to think of you on your nees I would rather think of you as
I saw you last so brave and determined. Pray for me as
I pray for you only don't rite to me or I shall run back to

3i 6 Peregrine's Progress

you because I am not very brave and want you so. O dear
Perrygreen always love


" You 're looking confoundedly glum, Perry ; I hope the
billet is quite sufficiently dotuc? "

" Quite indeed, quite ! " said I, starting out of my
reverie. *' It is a letter such as only Diana could have
written "

" Then your woe undoubtedly proceeds from stomach ;
for the emptiness of same I prescribe ham, shall we say
mingled judiciously blended with beef

" Abhorrent thought ! " I exclaimed. At this moment,
after a discreet knock on the door, my valet Clegg en-

" Sir," said he in his soft and toneless voice, " the
groom is below; shall you ride or drive this morning?"

" Neither!" I answered, whereupon Clegg bowed and

" Excellent ! " nodded Anthony. " Nothing like walk-
ing to make an empty stomach aware of its vacuity. By
the way, queer article that Clegg fellow of yours face
like a mask ! Where did you pick him up? "

" I don't remember. He had excellent references, I
believe. Why do you ask? "

" Fancy I 've seen him before. Come, let us adventure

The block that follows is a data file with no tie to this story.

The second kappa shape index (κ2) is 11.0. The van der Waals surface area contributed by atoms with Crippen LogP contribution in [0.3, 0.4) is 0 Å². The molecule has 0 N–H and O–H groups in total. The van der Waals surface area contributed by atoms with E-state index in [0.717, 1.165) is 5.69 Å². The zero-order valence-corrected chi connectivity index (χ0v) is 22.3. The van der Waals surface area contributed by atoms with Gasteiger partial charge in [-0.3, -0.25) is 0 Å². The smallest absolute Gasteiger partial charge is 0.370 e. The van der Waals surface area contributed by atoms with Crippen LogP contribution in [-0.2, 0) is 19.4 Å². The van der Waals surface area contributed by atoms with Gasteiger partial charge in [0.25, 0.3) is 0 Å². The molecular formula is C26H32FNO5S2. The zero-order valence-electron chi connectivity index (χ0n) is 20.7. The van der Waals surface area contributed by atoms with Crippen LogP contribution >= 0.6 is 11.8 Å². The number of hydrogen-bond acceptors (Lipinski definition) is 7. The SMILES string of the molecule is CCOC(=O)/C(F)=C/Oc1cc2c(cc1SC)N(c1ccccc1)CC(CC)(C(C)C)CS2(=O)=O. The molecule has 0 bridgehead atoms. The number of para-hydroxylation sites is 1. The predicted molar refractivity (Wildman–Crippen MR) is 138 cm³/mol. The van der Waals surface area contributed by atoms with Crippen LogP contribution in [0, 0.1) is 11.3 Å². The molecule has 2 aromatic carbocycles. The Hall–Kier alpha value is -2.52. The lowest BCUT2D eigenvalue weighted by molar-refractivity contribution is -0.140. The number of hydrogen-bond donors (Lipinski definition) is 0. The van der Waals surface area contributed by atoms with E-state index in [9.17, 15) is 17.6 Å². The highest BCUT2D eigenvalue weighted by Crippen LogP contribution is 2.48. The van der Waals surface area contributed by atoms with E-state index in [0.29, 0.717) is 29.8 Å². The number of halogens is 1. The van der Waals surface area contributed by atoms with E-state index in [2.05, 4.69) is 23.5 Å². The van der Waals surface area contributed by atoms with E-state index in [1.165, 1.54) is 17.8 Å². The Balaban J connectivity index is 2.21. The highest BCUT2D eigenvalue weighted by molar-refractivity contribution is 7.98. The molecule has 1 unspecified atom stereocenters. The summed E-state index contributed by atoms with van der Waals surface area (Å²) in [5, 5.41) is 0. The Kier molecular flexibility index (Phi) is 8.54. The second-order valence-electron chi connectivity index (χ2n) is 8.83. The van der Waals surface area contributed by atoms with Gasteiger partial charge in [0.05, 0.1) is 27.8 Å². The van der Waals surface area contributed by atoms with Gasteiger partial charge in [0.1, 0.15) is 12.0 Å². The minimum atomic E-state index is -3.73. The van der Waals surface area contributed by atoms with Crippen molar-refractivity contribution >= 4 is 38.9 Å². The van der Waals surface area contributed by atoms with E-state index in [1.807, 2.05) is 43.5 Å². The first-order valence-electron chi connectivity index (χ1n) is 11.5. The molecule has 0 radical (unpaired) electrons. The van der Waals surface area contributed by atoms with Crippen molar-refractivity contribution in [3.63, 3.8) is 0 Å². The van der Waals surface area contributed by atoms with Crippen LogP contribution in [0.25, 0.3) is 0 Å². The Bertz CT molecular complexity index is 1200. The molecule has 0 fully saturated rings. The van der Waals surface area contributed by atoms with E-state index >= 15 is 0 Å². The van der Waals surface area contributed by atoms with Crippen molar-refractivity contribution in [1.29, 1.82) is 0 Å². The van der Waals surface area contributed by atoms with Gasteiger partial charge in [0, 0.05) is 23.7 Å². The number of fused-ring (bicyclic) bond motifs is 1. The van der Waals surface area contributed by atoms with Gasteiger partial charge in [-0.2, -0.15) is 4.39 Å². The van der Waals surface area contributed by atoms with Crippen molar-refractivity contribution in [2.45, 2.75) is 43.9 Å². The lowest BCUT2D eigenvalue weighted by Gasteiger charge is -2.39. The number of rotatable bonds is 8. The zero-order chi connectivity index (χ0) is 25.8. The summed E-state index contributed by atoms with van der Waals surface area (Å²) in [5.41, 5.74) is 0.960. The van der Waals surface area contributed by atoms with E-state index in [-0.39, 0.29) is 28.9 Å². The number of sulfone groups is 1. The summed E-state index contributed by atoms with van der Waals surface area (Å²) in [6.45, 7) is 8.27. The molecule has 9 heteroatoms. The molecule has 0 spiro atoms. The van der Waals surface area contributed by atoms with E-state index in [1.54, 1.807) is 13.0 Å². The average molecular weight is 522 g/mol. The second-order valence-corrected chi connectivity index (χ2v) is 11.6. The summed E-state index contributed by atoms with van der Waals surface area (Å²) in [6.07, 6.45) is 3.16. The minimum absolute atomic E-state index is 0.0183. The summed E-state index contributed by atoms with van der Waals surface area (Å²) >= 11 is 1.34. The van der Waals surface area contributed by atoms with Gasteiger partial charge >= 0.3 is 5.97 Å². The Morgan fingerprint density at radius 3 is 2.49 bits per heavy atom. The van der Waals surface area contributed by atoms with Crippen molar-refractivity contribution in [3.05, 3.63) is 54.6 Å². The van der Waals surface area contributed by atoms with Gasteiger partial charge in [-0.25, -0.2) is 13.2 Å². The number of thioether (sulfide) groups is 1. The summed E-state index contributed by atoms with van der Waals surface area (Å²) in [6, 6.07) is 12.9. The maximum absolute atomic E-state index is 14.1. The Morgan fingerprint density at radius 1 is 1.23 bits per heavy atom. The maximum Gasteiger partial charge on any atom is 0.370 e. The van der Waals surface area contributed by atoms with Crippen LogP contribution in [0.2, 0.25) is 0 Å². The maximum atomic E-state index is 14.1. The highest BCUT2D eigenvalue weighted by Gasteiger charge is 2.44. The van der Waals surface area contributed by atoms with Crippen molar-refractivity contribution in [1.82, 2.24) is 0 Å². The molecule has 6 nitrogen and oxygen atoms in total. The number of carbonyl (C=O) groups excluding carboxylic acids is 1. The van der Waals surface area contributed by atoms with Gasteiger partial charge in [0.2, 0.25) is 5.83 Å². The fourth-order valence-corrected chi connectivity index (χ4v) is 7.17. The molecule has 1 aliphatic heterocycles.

forth in search of your appetite."

To us in the hall came Clegg to bring our hats and

" Were you ever in the service of a Captain Danby ? "
enquired Anthony, his keen gaze on Clegg's impassive face.

"Yes, sir, I was valet to Captain Marmaduke Danby
two years ago."

" I saw you with him once at a small inn called * The
Jolly Waggoner.' '

Clegg bowed deferentially, but when he looked up his
pale eyes seemed to glow strangely and his pallid cheek
was slightly flushed.

Introducing a Bow Street Runner 317

" Yes, sir, Captain Danby sent for me to attend him
there I found him in bed exceedingly unwell. He
was suffering, sir. He suffered quite a good deal of
pain, sir of pain."

Saying which, Clegg bowed us out into the street with
a deeper obeisance than usual.